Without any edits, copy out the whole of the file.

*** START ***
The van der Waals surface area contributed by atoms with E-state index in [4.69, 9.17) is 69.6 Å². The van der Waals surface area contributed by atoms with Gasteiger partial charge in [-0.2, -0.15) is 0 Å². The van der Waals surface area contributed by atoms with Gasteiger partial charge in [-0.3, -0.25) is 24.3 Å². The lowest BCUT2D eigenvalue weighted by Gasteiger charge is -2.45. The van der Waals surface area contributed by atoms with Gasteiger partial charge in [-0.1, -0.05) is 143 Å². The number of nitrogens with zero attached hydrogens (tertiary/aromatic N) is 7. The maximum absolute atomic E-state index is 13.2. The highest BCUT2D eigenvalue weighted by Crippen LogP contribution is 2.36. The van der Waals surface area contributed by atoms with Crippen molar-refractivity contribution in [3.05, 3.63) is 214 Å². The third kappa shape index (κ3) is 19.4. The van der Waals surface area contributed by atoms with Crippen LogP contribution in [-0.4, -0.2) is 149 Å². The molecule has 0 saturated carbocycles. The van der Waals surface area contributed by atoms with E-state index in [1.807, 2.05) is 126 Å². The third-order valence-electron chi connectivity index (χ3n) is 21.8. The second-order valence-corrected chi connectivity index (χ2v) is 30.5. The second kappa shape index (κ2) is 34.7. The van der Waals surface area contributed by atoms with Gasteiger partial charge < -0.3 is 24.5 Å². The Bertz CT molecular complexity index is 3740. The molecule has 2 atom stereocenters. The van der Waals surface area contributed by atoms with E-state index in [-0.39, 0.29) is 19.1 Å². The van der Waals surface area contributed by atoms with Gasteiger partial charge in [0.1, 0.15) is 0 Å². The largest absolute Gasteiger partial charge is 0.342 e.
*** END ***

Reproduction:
The van der Waals surface area contributed by atoms with E-state index in [4.69, 9.17) is 69.6 Å². The van der Waals surface area contributed by atoms with Gasteiger partial charge in [-0.2, -0.15) is 0 Å². The van der Waals surface area contributed by atoms with Gasteiger partial charge in [-0.3, -0.25) is 24.3 Å². The lowest BCUT2D eigenvalue weighted by Gasteiger charge is -2.45. The van der Waals surface area contributed by atoms with Gasteiger partial charge in [-0.1, -0.05) is 143 Å². The number of nitrogens with zero attached hydrogens (tertiary/aromatic N) is 7. The maximum absolute atomic E-state index is 13.2. The highest BCUT2D eigenvalue weighted by Crippen LogP contribution is 2.36. The van der Waals surface area contributed by atoms with Crippen molar-refractivity contribution in [3.05, 3.63) is 214 Å². The third kappa shape index (κ3) is 19.4. The van der Waals surface area contributed by atoms with Crippen LogP contribution in [-0.4, -0.2) is 149 Å². The molecule has 0 saturated carbocycles. The van der Waals surface area contributed by atoms with E-state index in [1.807, 2.05) is 126 Å². The third-order valence-electron chi connectivity index (χ3n) is 21.8. The second-order valence-corrected chi connectivity index (χ2v) is 30.5. The second kappa shape index (κ2) is 34.7. The van der Waals surface area contributed by atoms with Gasteiger partial charge < -0.3 is 24.5 Å². The Bertz CT molecular complexity index is 3740. The molecule has 2 atom stereocenters. The van der Waals surface area contributed by atoms with E-state index in [-0.39, 0.29) is 19.1 Å². The van der Waals surface area contributed by atoms with Gasteiger partial charge in [0.1, 0.15) is 0 Å². The largest absolute Gasteiger partial charge is 0.342 e.